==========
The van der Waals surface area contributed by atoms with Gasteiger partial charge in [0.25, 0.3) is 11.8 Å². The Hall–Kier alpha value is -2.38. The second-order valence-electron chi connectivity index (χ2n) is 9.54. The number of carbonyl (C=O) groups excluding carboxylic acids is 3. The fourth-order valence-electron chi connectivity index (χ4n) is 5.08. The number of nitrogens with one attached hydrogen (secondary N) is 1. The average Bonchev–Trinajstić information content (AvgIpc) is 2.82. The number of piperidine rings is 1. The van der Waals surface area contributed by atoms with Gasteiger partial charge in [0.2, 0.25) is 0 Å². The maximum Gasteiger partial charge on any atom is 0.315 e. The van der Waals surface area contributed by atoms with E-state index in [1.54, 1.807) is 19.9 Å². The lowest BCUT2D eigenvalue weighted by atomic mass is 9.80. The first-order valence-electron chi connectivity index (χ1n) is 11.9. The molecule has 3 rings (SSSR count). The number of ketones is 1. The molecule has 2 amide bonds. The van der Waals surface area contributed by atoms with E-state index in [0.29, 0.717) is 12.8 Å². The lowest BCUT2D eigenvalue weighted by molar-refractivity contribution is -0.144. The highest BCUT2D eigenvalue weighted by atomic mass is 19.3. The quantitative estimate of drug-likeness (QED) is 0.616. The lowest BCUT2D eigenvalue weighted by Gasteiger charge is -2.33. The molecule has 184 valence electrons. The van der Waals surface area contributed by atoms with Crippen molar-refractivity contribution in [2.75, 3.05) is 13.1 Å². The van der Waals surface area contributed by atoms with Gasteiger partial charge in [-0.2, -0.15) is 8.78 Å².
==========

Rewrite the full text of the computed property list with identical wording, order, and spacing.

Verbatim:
The van der Waals surface area contributed by atoms with Gasteiger partial charge in [0.25, 0.3) is 11.8 Å². The Hall–Kier alpha value is -2.38. The second-order valence-electron chi connectivity index (χ2n) is 9.54. The number of carbonyl (C=O) groups excluding carboxylic acids is 3. The fourth-order valence-electron chi connectivity index (χ4n) is 5.08. The number of nitrogens with one attached hydrogen (secondary N) is 1. The average Bonchev–Trinajstić information content (AvgIpc) is 2.82. The number of piperidine rings is 1. The van der Waals surface area contributed by atoms with Gasteiger partial charge in [0.2, 0.25) is 0 Å². The maximum Gasteiger partial charge on any atom is 0.315 e. The van der Waals surface area contributed by atoms with E-state index in [1.54, 1.807) is 19.9 Å². The lowest BCUT2D eigenvalue weighted by atomic mass is 9.80. The first-order valence-electron chi connectivity index (χ1n) is 11.9. The molecule has 3 rings (SSSR count). The number of ketones is 1. The molecule has 2 amide bonds. The van der Waals surface area contributed by atoms with E-state index in [0.29, 0.717) is 12.8 Å². The lowest BCUT2D eigenvalue weighted by molar-refractivity contribution is -0.144. The highest BCUT2D eigenvalue weighted by atomic mass is 19.3. The quantitative estimate of drug-likeness (QED) is 0.616. The lowest BCUT2D eigenvalue weighted by Gasteiger charge is -2.33. The molecule has 184 valence electrons. The van der Waals surface area contributed by atoms with Crippen molar-refractivity contribution in [2.75, 3.05) is 13.1 Å². The van der Waals surface area contributed by atoms with Gasteiger partial charge in [-0.2, -0.15) is 8.78 Å².